* * *

      North Carolina's so-called "bathroom bill" was a response to a local ordinance in Charlotte, the state's largest city, which allowed transgender people to use the bathroom that corresponds with their gender identity. The measure also banned discrimination against LGBT people, a move that was deemed necessary because federal law does not yet explicitly protect against all forms of discrimination on the basis of gender identity and sexual orientation.

      The fallout from HB2 has been swift and far-reaching. Bruce Springsteen, Pearl Jam, and other artists protested by cancelling performances in North Carolina, several major corporations threatened to stop doing business in the state, and, most significantly, the Department of Justice (DOJ) threatened to take legal action and withhold federal funding unless McCrory, a Republican, used his powers as governor to block the law from being implemented.

      On May 9, North Carolina preemptively sued the federal government for attempting to intervene, with McCrory accusing the Obama administration of "baseless and blatant overreach." Hours later, the DOJ announced its own lawsuit, claiming that HB2 violates Title VII of the Civil Rights Act of 1968, which prohibits discrimination based on a person's sex, as well as other federal laws. The American Civil Liberties Union (ACLU) and other groups have also sued, and asked a federal judge to block the measure until a court decides whether it is constitutional.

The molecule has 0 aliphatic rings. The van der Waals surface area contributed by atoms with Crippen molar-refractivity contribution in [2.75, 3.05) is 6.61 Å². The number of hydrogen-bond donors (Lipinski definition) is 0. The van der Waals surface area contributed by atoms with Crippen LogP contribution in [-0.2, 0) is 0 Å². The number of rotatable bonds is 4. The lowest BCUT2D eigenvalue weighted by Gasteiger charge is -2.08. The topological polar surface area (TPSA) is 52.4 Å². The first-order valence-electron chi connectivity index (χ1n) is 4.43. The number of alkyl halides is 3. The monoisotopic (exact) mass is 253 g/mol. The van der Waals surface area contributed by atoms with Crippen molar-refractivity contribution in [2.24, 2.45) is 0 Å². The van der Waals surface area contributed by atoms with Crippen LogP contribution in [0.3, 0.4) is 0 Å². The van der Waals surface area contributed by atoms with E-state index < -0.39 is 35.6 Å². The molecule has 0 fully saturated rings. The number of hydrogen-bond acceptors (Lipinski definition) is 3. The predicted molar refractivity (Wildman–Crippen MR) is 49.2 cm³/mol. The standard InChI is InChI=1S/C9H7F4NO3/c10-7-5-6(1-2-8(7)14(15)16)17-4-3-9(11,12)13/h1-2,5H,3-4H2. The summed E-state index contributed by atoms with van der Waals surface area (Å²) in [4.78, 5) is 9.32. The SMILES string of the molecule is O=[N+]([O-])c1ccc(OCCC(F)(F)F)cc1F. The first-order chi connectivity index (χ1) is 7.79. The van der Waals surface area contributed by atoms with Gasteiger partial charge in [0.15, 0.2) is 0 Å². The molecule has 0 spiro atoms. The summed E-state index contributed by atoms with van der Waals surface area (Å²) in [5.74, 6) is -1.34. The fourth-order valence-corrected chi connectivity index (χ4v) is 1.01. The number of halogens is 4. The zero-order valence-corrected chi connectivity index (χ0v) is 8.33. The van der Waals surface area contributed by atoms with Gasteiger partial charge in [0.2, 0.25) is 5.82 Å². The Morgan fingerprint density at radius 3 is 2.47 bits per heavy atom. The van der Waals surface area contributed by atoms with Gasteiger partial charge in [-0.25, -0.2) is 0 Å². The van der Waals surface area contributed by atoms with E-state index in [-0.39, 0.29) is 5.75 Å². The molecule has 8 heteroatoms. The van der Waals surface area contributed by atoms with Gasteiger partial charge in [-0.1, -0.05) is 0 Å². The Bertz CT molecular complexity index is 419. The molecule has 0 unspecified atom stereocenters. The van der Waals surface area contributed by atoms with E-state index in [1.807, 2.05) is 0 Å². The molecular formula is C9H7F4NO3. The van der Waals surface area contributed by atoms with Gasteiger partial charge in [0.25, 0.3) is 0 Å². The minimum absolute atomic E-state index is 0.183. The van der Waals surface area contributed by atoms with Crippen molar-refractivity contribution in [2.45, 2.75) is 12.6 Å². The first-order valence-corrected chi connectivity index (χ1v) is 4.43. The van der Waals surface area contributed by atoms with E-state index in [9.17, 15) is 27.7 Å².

North Carolina Governor Pat McCrory. (Photo via Wikimedia Commons)

      Attorney General Loretta Lynch made it clear that the feds view the fight against North Carolina's law as emblematic of a larger struggle for LGBT equality. "This action is about a great deal more than bathrooms," Lynch said. "This is about dignity and respect we afford our citizens."

      McCrory did not respond to a request for comment from VICE News about HB2.

      On May 13, the Obama administration went a step further and issued a directive ordering public schools around the country to let students use restrooms according to their gender identity. While the order is not legally binding, schools could risk losing federal funding if they don't comply. "There is no room in our schools for discrimination of any kind, including discrimination against transgender students on the basis of their sex," Lynch said in a statement that accompanied the directive.

      Related: Obama Administration Orders Schools to Let Transgender Students Use Bathrooms of Their Choice

      North Carolina state legislators looking to whip up support for HB2 focused almost solely on the trans provisions in the legislation. McCrory and fellow Republicans fear-mongered about men threatening women and children in female bathrooms, even though trans people have been using the bathroom that matches their identity for decades.

      'I'm not going into a restroom where I'll get my ass kicked... we live in an area where I don't discount that there's crazy fucking people.'

      "[The Charlotte ordinance] would have allowed a man to go into a bathroom, locker or any changing facility, where women are... Obviously there is the security risk of a sexual predator," Republican State House Speaker Tim Moore said in March.